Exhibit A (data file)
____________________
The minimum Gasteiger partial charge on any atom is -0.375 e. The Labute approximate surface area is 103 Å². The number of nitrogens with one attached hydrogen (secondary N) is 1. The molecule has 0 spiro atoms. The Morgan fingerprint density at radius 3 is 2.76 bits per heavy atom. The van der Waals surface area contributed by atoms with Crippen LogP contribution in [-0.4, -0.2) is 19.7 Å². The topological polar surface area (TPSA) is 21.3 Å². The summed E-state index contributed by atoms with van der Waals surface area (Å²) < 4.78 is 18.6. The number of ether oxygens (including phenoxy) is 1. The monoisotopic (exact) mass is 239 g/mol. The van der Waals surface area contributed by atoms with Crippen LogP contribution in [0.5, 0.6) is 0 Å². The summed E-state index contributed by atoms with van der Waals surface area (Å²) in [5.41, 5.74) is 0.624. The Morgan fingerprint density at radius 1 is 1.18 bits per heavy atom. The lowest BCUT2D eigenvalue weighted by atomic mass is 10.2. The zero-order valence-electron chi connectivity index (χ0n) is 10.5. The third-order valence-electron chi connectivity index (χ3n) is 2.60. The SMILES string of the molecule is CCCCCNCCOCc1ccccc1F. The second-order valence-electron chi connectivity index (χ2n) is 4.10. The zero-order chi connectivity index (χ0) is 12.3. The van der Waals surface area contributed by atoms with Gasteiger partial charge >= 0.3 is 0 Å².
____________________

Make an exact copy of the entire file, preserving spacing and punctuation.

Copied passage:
The minimum Gasteiger partial charge on any atom is -0.375 e. The Labute approximate surface area is 103 Å². The number of nitrogens with one attached hydrogen (secondary N) is 1. The molecule has 0 spiro atoms. The Morgan fingerprint density at radius 3 is 2.76 bits per heavy atom. The van der Waals surface area contributed by atoms with Crippen LogP contribution in [-0.4, -0.2) is 19.7 Å². The topological polar surface area (TPSA) is 21.3 Å². The summed E-state index contributed by atoms with van der Waals surface area (Å²) < 4.78 is 18.6. The number of ether oxygens (including phenoxy) is 1. The monoisotopic (exact) mass is 239 g/mol. The van der Waals surface area contributed by atoms with Crippen LogP contribution in [0.5, 0.6) is 0 Å². The summed E-state index contributed by atoms with van der Waals surface area (Å²) in [5.41, 5.74) is 0.624. The Morgan fingerprint density at radius 1 is 1.18 bits per heavy atom. The lowest BCUT2D eigenvalue weighted by atomic mass is 10.2. The zero-order valence-electron chi connectivity index (χ0n) is 10.5. The third-order valence-electron chi connectivity index (χ3n) is 2.60. The SMILES string of the molecule is CCCCCNCCOCc1ccccc1F. The second-order valence-electron chi connectivity index (χ2n) is 4.10. The zero-order chi connectivity index (χ0) is 12.3. The van der Waals surface area contributed by atoms with Gasteiger partial charge >= 0.3 is 0 Å².